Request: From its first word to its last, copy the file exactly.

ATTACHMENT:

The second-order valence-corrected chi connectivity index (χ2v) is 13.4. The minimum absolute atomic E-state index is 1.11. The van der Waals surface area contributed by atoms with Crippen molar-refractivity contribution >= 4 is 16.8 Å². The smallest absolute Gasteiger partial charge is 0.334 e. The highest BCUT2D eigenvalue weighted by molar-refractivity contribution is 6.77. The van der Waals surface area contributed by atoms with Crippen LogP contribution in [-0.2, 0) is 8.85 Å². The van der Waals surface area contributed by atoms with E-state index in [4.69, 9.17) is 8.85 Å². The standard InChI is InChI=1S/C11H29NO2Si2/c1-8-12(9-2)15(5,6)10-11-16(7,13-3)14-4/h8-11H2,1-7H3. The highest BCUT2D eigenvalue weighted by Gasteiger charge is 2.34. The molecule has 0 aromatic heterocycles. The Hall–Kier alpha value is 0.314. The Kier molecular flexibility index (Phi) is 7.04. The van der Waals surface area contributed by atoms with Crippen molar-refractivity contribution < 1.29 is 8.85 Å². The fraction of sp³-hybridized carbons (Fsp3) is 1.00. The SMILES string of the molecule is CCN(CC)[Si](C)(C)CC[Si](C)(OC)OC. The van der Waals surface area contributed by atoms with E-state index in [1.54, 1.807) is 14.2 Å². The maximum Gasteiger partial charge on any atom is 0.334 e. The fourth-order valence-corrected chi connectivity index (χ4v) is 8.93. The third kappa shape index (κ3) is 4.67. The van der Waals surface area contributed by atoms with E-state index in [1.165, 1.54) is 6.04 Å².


The second-order valence-corrected chi connectivity index (χ2v) is 13.4. The minimum absolute atomic E-state index is 1.11. The van der Waals surface area contributed by atoms with Crippen molar-refractivity contribution >= 4 is 16.8 Å². The smallest absolute Gasteiger partial charge is 0.334 e. The highest BCUT2D eigenvalue weighted by molar-refractivity contribution is 6.77. The van der Waals surface area contributed by atoms with Crippen LogP contribution in [-0.2, 0) is 8.85 Å². The van der Waals surface area contributed by atoms with E-state index in [4.69, 9.17) is 8.85 Å². The standard InChI is InChI=1S/C11H29NO2Si2/c1-8-12(9-2)15(5,6)10-11-16(7,13-3)14-4/h8-11H2,1-7H3. The highest BCUT2D eigenvalue weighted by Gasteiger charge is 2.34. The molecule has 0 aromatic heterocycles. The Hall–Kier alpha value is 0.314. The Kier molecular flexibility index (Phi) is 7.04. The van der Waals surface area contributed by atoms with Crippen molar-refractivity contribution < 1.29 is 8.85 Å². The fraction of sp³-hybridized carbons (Fsp3) is 1.00. The SMILES string of the molecule is CCN(CC)[Si](C)(C)CC[Si](C)(OC)OC. The van der Waals surface area contributed by atoms with E-state index in [1.54, 1.807) is 14.2 Å². The maximum Gasteiger partial charge on any atom is 0.334 e. The fourth-order valence-corrected chi connectivity index (χ4v) is 8.93. The third kappa shape index (κ3) is 4.67. The van der Waals surface area contributed by atoms with E-state index in [1.165, 1.54) is 6.04 Å².